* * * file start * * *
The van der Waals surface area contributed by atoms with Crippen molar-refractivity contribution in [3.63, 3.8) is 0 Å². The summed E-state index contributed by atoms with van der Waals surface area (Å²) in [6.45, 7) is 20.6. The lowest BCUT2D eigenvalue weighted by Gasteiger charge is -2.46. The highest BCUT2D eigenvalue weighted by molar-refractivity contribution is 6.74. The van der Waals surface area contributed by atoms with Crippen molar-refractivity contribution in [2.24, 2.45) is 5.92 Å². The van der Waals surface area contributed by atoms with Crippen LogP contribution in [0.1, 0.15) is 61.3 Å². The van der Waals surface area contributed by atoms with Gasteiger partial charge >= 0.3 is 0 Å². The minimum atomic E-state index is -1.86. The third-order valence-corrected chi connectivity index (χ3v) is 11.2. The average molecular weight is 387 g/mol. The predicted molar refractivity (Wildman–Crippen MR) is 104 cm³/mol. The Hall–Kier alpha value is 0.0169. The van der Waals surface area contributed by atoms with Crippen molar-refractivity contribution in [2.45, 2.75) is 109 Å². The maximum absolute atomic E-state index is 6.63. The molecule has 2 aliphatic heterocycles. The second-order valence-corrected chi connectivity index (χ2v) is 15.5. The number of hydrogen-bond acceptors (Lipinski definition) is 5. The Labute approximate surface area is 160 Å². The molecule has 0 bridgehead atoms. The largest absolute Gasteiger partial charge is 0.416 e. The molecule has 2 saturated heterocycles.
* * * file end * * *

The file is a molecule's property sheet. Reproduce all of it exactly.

The van der Waals surface area contributed by atoms with Crippen molar-refractivity contribution in [3.63, 3.8) is 0 Å². The summed E-state index contributed by atoms with van der Waals surface area (Å²) in [6.45, 7) is 20.6. The lowest BCUT2D eigenvalue weighted by Gasteiger charge is -2.46. The highest BCUT2D eigenvalue weighted by molar-refractivity contribution is 6.74. The van der Waals surface area contributed by atoms with Crippen molar-refractivity contribution in [2.24, 2.45) is 5.92 Å². The van der Waals surface area contributed by atoms with Crippen LogP contribution in [0.1, 0.15) is 61.3 Å². The van der Waals surface area contributed by atoms with Gasteiger partial charge >= 0.3 is 0 Å². The minimum atomic E-state index is -1.86. The third-order valence-corrected chi connectivity index (χ3v) is 11.2. The average molecular weight is 387 g/mol. The predicted molar refractivity (Wildman–Crippen MR) is 104 cm³/mol. The Hall–Kier alpha value is 0.0169. The van der Waals surface area contributed by atoms with Crippen molar-refractivity contribution in [2.45, 2.75) is 109 Å². The maximum absolute atomic E-state index is 6.63. The molecule has 2 aliphatic heterocycles. The second-order valence-corrected chi connectivity index (χ2v) is 15.5. The number of hydrogen-bond acceptors (Lipinski definition) is 5. The Labute approximate surface area is 160 Å². The molecule has 0 bridgehead atoms. The largest absolute Gasteiger partial charge is 0.416 e. The molecule has 2 saturated heterocycles.